The Greatest Wrestling Match Ever: 20 years later (long read)
Sometimes, the years go by faster than you can imagine. 1997, in some ways, doesn’t feel very long ago. It was the year of Titanic, Princess Mononoke, LA Confidential and Boogie Nights. It was the year Oasis asked ‘D’you Know What I Mean’, Blur answered with ‘Song 2’, Radiohead released ‘OK Computer’ and the Prodigy brought out ‘Firestarter’. It was the year Channel 5 and the teletubbies were born and it was just before we knew who Monica Lewinsky was.
It was also the year of WrestleMania 13 and what is widely considered one of the greatest wrestling matches of all time: ‘Stone Cold’ Steve Austin versus Bret ‘The Hitman’ Hart in a submission match. This match and the immediate aftermath lasted just under half an hour, and it changed the wrestling business forever.
It was also more than that. It was two physical artists putting on one of the greatest performances ever. That thirty minutes was packed with intensity, drama and brutality. By many of its fans, wrestling is considered as valid and distinct a form of art as film, theatre or dance. And if that’s so, then this match can be considered a legitimate masterpiece of late-nineties popular culture.
If you don’t know anything about wrestling, some context is needed to appreciate this.
The great work.
The most important thing to understand about wrestling is that it is, absolutely, a performance. It has been for about a century now. And for as long as pretty much anyone who is reading this has been alive, the audience has known it.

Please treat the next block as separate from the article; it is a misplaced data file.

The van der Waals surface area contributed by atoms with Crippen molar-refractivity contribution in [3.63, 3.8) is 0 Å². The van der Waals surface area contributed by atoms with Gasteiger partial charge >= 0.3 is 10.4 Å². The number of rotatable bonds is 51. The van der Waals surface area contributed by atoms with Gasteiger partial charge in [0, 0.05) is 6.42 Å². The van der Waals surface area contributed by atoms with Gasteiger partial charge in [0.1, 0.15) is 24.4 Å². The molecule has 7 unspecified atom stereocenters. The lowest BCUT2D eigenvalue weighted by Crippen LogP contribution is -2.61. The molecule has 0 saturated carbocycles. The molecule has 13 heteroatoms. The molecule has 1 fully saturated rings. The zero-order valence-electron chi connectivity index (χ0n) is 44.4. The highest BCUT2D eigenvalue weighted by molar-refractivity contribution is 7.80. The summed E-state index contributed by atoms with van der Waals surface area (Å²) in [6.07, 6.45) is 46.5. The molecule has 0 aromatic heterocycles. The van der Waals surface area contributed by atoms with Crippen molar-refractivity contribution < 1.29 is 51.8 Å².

It started off in the carnivals, where wrestlers would stage shows with each other, to convince the more gullible members of the audience that they could be beaten in real fights. They’d encourage an audience member (sometimes known as ‘the mark’) to take on the wrestler, promising a cash prize and taking bets if they could last three rounds. The supposedly exhausted and vulnerable wrestler would then absolutely massacre the poor mark.
This then moved across into real wrestling contests, where wrestlers like George Hackenschmidt realised that if they and their opponent put on a show, they’d not only be less likely to get injured, but could more easily set up lucrative return matches. It also meant that wrestling would be more entertaining for the audience than having to watch one wrestler slowly try to manoeuvre his way out of a headlock.
Matches became ‘worked’. Punches became pulled and moves were applied gently, but sold to the audience as if they were devastating. Some audience members and critics were turned off by the more blatant fakery such as the ‘Irish Whip’ (named for Cork wrestler, Danno O’Mahoney), where one wrestler would grab another’s arm and sort of ‘whip’ him away, so that the wrestler would be unable to stop running until he either hit the turnbuckle or the ring ropes (where he would obviously bounce off and run back towards the opponent, who would hit him, kick him or perform another hold on him). But it turned out most audiences didn’t mind. The entertainment from real wrestling was limited. This new ‘all-in’ wrestling was wild. Even more importantly, they told stories.
The usual story
The most common story was the babyface and the heel. In the UK, this was generally the blue-eye and the villain. In Mexico, it’d be the tecnico and rudo. It’s basically the goodie and the baddie.
The face is generally the young, good looking wrestler. He’s technically gifted and strong, and usually from the area the show is in. His heel opponent is probably older, balder, more foreign and less strong. It’s clear from the beginning that the face is the better wrestler, and he quickly outshines the heel.